Antarctica Expedition To Explore Underwater Ecosystem Hidden For 120000 Years

Antarctica Expedition To Explore Underwater Ecosystem Hidden For 120000 Years

After the massive iceberg calved off the Antarctic continent in July past year, it revealed a mysterious marine world beneath it. Because this icy society has been uncovered by a split in Antarctic ice, it's only a matter of time before the local ecosystem changes dramatically based on its new environment.

When A-68, a trillion-ton iceberg the size of DE (or ten Madrids or two Luxembourgs, whatever you want to call it), parted ways with the Antarctic Larsen-C ice shelf in the summer of 2017, it was the largest recorded calving in history.

The A-68 iceberg is one of the largest ever observed on Earth. Observers had been awaiting its break for more than six months. This iceberg existed above the seafloor for thousands of years. Their findings are expected to provide a picture of what life under the ice shelf was like so that changes to the ecosystem can be tracked.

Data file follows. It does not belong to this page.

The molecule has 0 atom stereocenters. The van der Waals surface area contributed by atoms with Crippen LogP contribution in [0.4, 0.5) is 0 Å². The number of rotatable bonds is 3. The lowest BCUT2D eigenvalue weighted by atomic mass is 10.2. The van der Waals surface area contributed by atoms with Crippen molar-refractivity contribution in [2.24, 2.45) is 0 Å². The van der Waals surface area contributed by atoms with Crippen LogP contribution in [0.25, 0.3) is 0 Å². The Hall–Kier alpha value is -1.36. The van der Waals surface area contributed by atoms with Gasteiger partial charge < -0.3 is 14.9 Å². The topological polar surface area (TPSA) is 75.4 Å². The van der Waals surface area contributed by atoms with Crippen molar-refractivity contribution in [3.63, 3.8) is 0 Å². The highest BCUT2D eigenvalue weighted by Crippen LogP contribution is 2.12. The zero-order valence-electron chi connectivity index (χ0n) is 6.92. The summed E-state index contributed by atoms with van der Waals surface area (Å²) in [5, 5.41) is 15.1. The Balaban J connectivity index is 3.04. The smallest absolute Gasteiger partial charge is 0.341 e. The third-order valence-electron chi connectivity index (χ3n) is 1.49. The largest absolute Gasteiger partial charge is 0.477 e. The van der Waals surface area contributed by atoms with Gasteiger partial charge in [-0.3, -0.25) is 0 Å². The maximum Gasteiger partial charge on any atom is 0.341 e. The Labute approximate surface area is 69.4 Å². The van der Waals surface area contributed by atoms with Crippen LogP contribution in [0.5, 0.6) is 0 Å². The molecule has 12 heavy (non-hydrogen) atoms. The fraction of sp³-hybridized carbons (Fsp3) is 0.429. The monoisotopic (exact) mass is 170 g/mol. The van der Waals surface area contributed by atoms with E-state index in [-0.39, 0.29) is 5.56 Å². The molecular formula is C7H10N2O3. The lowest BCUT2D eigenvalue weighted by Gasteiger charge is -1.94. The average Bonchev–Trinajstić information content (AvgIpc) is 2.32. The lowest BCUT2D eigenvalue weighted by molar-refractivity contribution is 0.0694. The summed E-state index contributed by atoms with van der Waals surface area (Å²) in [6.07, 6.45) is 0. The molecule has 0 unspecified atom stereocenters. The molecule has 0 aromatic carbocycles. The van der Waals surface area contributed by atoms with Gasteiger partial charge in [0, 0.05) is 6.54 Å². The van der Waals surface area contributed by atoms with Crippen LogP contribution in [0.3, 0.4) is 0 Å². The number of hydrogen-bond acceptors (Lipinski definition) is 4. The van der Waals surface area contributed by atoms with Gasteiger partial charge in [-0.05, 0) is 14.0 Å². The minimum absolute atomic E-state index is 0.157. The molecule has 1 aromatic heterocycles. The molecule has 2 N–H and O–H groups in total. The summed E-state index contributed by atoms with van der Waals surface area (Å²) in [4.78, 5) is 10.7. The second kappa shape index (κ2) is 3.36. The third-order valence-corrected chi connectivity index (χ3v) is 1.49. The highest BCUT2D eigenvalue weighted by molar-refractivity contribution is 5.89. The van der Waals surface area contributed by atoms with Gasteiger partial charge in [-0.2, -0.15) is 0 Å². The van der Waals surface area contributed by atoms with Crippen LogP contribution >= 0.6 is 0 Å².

Katrin Linse, who is leading the team for the upcoming expedition, said they want to explore the water as early as possible so that they can study the ecosystem before sunlight starts changing the undersea environment.

It is no secret that exploring and studying the marine world beneath ice shelves comes with many risks and is expensive in the process.

"The calving of A-68 offers a new and unprecedented opportunity to establish an interdisciplinary scientific research program in this climate sensitive region", said in a statement.

The researchers will spend three weeks from February to March aboard the RRS James Clark Ross ship, navigating the cold waters to reach the remote Larsen C ice shelf, from which a 2,240 square-mile iceberg broke off. And as long as sea ice stays clear of the path they plan to take, the three-week mission will get started February 21.

The team will have the mission to observe the natural marine animals habitat and the iceberg's rupture effects on the marine life. The team will also be collecting microbes, plankton, sediments and water samples from the depths.

The team will also record any marine mammals and birds that might have moved into the area. What they do know comes from similar calving events in the past: Chunks of ice broke off the Larsen A and B shelves (located north of Larsen C on the Antarctic Peninsula) in 1995 and 2002, respectively. While many things happening in Antarctica, including calving or melting of the ice, is attributed to climate changes, calving of this particular iceberg likely occurred naturally, according to the scientists. The first video of A-68 released The first video of the iceberg can be seen below.

Related Articles